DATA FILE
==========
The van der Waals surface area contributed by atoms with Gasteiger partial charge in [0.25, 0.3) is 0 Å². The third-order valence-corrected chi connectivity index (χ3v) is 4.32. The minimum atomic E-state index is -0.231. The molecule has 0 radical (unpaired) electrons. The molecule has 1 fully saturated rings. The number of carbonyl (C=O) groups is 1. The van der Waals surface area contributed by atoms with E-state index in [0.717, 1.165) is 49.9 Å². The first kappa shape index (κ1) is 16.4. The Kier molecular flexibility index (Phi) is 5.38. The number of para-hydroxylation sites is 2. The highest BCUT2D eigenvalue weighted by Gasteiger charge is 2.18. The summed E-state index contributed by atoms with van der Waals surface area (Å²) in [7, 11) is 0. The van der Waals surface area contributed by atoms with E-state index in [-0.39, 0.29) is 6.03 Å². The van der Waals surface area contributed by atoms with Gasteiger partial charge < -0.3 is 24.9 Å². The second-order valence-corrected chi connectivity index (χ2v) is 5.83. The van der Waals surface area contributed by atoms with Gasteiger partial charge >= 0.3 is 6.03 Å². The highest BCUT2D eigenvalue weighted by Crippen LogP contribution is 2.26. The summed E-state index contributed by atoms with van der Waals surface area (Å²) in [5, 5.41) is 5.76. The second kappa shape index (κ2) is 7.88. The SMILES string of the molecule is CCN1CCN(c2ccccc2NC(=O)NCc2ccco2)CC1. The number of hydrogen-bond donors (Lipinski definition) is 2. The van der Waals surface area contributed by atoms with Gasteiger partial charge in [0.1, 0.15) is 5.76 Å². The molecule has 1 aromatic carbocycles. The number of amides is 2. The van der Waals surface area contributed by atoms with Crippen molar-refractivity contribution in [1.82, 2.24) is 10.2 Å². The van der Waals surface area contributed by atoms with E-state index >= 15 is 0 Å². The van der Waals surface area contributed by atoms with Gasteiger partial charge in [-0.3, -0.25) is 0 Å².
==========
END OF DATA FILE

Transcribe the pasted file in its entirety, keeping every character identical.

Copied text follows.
The van der Waals surface area contributed by atoms with Gasteiger partial charge in [0.25, 0.3) is 0 Å². The third-order valence-corrected chi connectivity index (χ3v) is 4.32. The minimum atomic E-state index is -0.231. The molecule has 0 radical (unpaired) electrons. The molecule has 1 fully saturated rings. The number of carbonyl (C=O) groups is 1. The van der Waals surface area contributed by atoms with E-state index in [0.717, 1.165) is 49.9 Å². The first kappa shape index (κ1) is 16.4. The Kier molecular flexibility index (Phi) is 5.38. The number of para-hydroxylation sites is 2. The highest BCUT2D eigenvalue weighted by Gasteiger charge is 2.18. The summed E-state index contributed by atoms with van der Waals surface area (Å²) in [7, 11) is 0. The van der Waals surface area contributed by atoms with E-state index in [-0.39, 0.29) is 6.03 Å². The van der Waals surface area contributed by atoms with Gasteiger partial charge < -0.3 is 24.9 Å². The second-order valence-corrected chi connectivity index (χ2v) is 5.83. The van der Waals surface area contributed by atoms with Gasteiger partial charge >= 0.3 is 6.03 Å². The highest BCUT2D eigenvalue weighted by Crippen LogP contribution is 2.26. The summed E-state index contributed by atoms with van der Waals surface area (Å²) in [5, 5.41) is 5.76. The second kappa shape index (κ2) is 7.88. The SMILES string of the molecule is CCN1CCN(c2ccccc2NC(=O)NCc2ccco2)CC1. The number of hydrogen-bond donors (Lipinski definition) is 2. The van der Waals surface area contributed by atoms with Gasteiger partial charge in [0.1, 0.15) is 5.76 Å². The molecule has 1 aromatic carbocycles. The number of amides is 2. The van der Waals surface area contributed by atoms with Crippen molar-refractivity contribution in [1.82, 2.24) is 10.2 Å². The van der Waals surface area contributed by atoms with E-state index >= 15 is 0 Å². The van der Waals surface area contributed by atoms with Gasteiger partial charge in [-0.3, -0.25) is 0 Å².